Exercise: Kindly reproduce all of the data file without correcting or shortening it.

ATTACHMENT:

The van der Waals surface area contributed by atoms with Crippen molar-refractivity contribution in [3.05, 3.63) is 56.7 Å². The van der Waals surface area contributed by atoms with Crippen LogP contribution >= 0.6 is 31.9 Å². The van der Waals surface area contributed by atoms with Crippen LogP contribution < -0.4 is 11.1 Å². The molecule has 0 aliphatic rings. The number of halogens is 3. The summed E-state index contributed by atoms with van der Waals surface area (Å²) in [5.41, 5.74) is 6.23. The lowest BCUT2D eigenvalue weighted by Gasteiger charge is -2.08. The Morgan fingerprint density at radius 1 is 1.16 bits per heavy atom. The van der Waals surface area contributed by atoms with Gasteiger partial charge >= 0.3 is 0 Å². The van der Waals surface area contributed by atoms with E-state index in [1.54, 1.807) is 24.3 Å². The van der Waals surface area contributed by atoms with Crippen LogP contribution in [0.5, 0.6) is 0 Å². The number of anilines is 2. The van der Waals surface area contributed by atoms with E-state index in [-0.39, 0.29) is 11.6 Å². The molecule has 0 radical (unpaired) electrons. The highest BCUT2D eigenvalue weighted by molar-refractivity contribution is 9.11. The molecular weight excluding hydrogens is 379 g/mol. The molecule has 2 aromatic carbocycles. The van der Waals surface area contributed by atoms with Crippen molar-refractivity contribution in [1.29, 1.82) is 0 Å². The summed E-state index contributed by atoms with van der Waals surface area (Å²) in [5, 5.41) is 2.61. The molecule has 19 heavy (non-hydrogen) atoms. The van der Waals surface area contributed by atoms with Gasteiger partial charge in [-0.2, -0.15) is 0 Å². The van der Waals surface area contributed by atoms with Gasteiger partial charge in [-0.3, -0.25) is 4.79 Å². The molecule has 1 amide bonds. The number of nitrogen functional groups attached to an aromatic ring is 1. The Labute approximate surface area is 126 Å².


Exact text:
The van der Waals surface area contributed by atoms with Crippen molar-refractivity contribution in [3.05, 3.63) is 56.7 Å². The van der Waals surface area contributed by atoms with Crippen LogP contribution >= 0.6 is 31.9 Å². The van der Waals surface area contributed by atoms with Crippen LogP contribution < -0.4 is 11.1 Å². The molecule has 0 aliphatic rings. The number of halogens is 3. The summed E-state index contributed by atoms with van der Waals surface area (Å²) in [5.41, 5.74) is 6.23. The lowest BCUT2D eigenvalue weighted by Gasteiger charge is -2.08. The Morgan fingerprint density at radius 1 is 1.16 bits per heavy atom. The van der Waals surface area contributed by atoms with Gasteiger partial charge >= 0.3 is 0 Å². The van der Waals surface area contributed by atoms with E-state index in [1.54, 1.807) is 24.3 Å². The van der Waals surface area contributed by atoms with Crippen LogP contribution in [0.5, 0.6) is 0 Å². The number of anilines is 2. The van der Waals surface area contributed by atoms with E-state index in [-0.39, 0.29) is 11.6 Å². The molecule has 0 radical (unpaired) electrons. The highest BCUT2D eigenvalue weighted by molar-refractivity contribution is 9.11. The molecular weight excluding hydrogens is 379 g/mol. The molecule has 2 aromatic carbocycles. The van der Waals surface area contributed by atoms with Crippen molar-refractivity contribution in [1.29, 1.82) is 0 Å². The summed E-state index contributed by atoms with van der Waals surface area (Å²) in [5, 5.41) is 2.61. The molecule has 19 heavy (non-hydrogen) atoms. The van der Waals surface area contributed by atoms with Gasteiger partial charge in [-0.2, -0.15) is 0 Å². The van der Waals surface area contributed by atoms with Gasteiger partial charge in [-0.3, -0.25) is 4.79 Å². The molecule has 1 amide bonds. The number of nitrogen functional groups attached to an aromatic ring is 1. The Labute approximate surface area is 126 Å².